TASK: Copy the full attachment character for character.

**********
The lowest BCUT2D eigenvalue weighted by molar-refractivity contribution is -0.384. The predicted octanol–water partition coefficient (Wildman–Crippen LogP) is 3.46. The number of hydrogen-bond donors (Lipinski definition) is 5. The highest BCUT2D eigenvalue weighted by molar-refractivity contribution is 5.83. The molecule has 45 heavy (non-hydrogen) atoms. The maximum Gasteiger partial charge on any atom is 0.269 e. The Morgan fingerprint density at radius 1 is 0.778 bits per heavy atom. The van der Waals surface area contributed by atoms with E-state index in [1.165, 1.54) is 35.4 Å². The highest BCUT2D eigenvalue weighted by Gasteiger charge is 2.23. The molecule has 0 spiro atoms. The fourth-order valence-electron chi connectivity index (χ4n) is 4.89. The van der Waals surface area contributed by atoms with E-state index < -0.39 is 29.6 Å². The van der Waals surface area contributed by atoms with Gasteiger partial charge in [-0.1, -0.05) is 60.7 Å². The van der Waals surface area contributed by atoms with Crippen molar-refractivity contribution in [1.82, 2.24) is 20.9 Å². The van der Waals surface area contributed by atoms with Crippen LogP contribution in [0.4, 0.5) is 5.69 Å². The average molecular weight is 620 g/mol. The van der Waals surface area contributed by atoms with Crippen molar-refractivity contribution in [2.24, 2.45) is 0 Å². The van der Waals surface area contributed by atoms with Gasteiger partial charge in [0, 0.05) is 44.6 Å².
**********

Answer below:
The lowest BCUT2D eigenvalue weighted by molar-refractivity contribution is -0.384. The predicted octanol–water partition coefficient (Wildman–Crippen LogP) is 3.46. The number of hydrogen-bond donors (Lipinski definition) is 5. The highest BCUT2D eigenvalue weighted by molar-refractivity contribution is 5.83. The molecule has 45 heavy (non-hydrogen) atoms. The maximum Gasteiger partial charge on any atom is 0.269 e. The Morgan fingerprint density at radius 1 is 0.778 bits per heavy atom. The van der Waals surface area contributed by atoms with E-state index in [1.165, 1.54) is 35.4 Å². The highest BCUT2D eigenvalue weighted by Gasteiger charge is 2.23. The molecule has 0 spiro atoms. The fourth-order valence-electron chi connectivity index (χ4n) is 4.89. The van der Waals surface area contributed by atoms with E-state index < -0.39 is 29.6 Å². The van der Waals surface area contributed by atoms with Gasteiger partial charge in [-0.1, -0.05) is 60.7 Å². The van der Waals surface area contributed by atoms with Crippen molar-refractivity contribution in [1.82, 2.24) is 20.9 Å². The van der Waals surface area contributed by atoms with Crippen LogP contribution in [0.4, 0.5) is 5.69 Å². The average molecular weight is 620 g/mol. The van der Waals surface area contributed by atoms with Crippen molar-refractivity contribution in [2.24, 2.45) is 0 Å². The van der Waals surface area contributed by atoms with Gasteiger partial charge in [0, 0.05) is 44.6 Å².